LOS ANGELES — Stop me if you've heard this one before: It's time to change your passwords.
In case you thought those pleas were directed at another member of the information-based economy, let Uber (and Equifax and Yahoo) disabuse you of that error. The reality is, if you're reading this, you've surely been hacked, you are being hacked, or you will be hacked.
This latest wake-up call came from ride-hailing service Uber, which announced this week that a year ago, thieves had stolen information belonging to nearly 60 million Uber customers and drivers. Surprised? Uber's new CEO said he was, too (though he did know about it two months before you did).
That year-long information vacuum was courtesy of two since-fired Uber execs who had tried to keep the hack on the quiet, apparently by paying the hackers $100,000, says Bloomberg.
So imagine: what other hacks have spirited your information off into the ether — that you might find out about one, two, three years down the line?
The chances of these hacks letting up are slim. That's because one end goal is pretty compelling: money. The summer's HBO hack remerged in the news this week as well, when U.S. officials announced plans to charge an Iranian ex-military hacker who stole episodes of unaired episodes of several shows, including “Game of Thrones,” and "Curb Your Enthusiasm." His plan was to extort $6 million from HBO. Emails suggested HBO officials considered paying the hackers some money.
And of course some borrowers are still struggling with problems associated with the massive hack of credit agency Equifax.
(Check out Elizabeth Weise's must-read piece on the biggest hacks of all time.)
If this has convinced you to freshen up those passwords, remember to get creative. The most common passwords are 123456, abcdef, password, your name, your kids' names, your address or something else so easy your neighbor could figure it all out in seconds.
A password of at least 12 letters is recommended by experts—the longer the better, with a combination of upper and lower letters, numbers and symbols. Others like long phrases that can be adapted and recalled—like mywifesezIamthealltimeloserbutijustdontcare.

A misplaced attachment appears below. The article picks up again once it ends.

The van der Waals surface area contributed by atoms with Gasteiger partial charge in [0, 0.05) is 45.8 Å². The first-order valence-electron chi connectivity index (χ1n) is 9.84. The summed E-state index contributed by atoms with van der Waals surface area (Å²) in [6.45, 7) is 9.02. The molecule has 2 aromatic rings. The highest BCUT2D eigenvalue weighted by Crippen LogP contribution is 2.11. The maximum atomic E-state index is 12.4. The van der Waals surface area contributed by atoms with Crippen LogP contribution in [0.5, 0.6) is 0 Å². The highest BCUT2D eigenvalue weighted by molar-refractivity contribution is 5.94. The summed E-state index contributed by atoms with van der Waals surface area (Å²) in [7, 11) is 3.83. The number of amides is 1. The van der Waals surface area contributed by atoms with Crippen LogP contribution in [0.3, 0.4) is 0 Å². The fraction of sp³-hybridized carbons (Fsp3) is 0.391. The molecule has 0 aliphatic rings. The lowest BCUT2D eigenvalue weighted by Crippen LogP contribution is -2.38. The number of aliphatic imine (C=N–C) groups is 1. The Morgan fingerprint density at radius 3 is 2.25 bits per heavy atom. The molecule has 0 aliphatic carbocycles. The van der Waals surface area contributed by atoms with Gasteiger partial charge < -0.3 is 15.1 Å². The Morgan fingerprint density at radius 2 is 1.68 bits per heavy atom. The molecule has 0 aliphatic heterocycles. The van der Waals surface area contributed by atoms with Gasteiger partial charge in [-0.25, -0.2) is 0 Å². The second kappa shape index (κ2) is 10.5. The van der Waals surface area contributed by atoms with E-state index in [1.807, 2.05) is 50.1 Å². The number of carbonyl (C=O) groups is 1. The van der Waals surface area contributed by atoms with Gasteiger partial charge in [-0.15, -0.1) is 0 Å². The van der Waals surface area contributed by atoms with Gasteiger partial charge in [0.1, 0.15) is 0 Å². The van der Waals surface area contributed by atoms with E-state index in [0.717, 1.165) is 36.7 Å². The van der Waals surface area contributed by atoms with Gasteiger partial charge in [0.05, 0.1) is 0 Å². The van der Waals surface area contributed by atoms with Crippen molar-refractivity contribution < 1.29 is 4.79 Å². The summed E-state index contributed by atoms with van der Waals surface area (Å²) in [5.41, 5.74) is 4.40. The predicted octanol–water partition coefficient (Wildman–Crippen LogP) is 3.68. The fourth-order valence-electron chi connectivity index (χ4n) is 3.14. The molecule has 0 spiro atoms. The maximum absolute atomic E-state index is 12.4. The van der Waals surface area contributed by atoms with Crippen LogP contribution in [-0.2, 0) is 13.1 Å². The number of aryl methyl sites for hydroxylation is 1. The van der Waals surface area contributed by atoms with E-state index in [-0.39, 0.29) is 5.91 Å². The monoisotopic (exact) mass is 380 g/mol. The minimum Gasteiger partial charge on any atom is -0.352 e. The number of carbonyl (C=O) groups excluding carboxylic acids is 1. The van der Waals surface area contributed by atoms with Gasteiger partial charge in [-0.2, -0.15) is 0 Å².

Check out: 7 tips for crafting the perfect password
For those with lots of passwords (I have nearly 100) please consider a password manager, like Dashlane, 1Password or LastPass. They keep all your passwords in one place, create hard-to-hack new ones for you, and are a godsend for anyone who just can't remember all of them. Many of the password managers start at free, then offer a subscription for multiple device access.
You can also use two-factor authentication, where you sign in twice to websites, meaning it would be that much harder for the hacker to get into your Uber credentials.
Remember, it only takes a few minutes to update. On this holiday weekend, you'll feel thankful you took the time.
Other big tech news this week:
Net Neutrality: Those Obama administration rules that looked to prevent Internet providers from throttling or blocking content are headed for the graveyard.
The FCC's new chairman said it will vote on repealing the rules next month, after suggesting all year that this day would come. His view: an over-reach of government power. Critics' take: your Internet prices will go up, with premium packages for heavy users.
Media giant Comcast insists that won't happen, at least not with its company, which also owns NBC/Universal. "We do not and will not block, throttle, or discriminate against lawful content," the company said. "We will continue to make sure that our policies are clear and transparent for consumers."
AT&T/Time Warner. In more regulatory actions, the Justice Department said it would sue to prevent the proposed merger of wireless carrier AT&T and media giant Time Warner. The merged companies, which include satellite broadcaster DirecTV, HBO, the Warner Bros. movie studio and the Turner Broadcasting networks (including CNN and TBS), would cause prices for consumers to rise, the government said. AT&T said it would fight the suit.
Check out these deals for iPhones and Galaxy's. If you're reading this on Saturday, you still have time to run to Walmart, Target or Best Buy to take advantage of an unusual discount offer for the rarely discounted iPhone. Walmart is offering $300 gift cards (for use with other merchandise) for iPhone models from the 6S up to the $999 X, while Target and Best Buy have $250 and $200 gift cards for the iPhone 8 and 8 Plus. Best Buy has a $300 card for recent editions of the Samsung Galaxy phones. Come-on alert: investor Gene Munster checked out the Walmart offer, and found it wanting. He says the Target offer is more to the point.
Finally, Eli Blumenthal checked out the Chinese OnePlus, which he says is nearly as good as an iPhone X, but at half the price.
Your week in audio
Tech Turkeys of 2017. The audio version of my Top Ten list.
Alexa fans need the AnyPod skill. If you love podcasts (and we hope you do) and own the Amazon Echo speaker, you'll want this skill, which lets you ask for specific episodes of a show, fast forward, rewind and subscribe and unsubscribe.
Talking Tech meets I Hate My Boss. For our Thanksgiving edition, the hosts of Talking Tech and I Hate My Boss (Liz Dolan) join forces to introduce their respective listeners to their shows.
iPhone Shopper's Guide: Everything you need to know about which of the eight different iPhone models might be right for you.
Subscribe to the #TalkingTech newsletter, usat.ly/2qaIVVQ, the #TalkingTech podcast on Apple Podcasts, Stitcher, Spotify, Tunein and wherever else you like to hear great online audio and follow Jefferson Graham on Twitter, @jeffersongraham.
How to find and listen to podcasts? Easy stuff. Just watch this video below for more: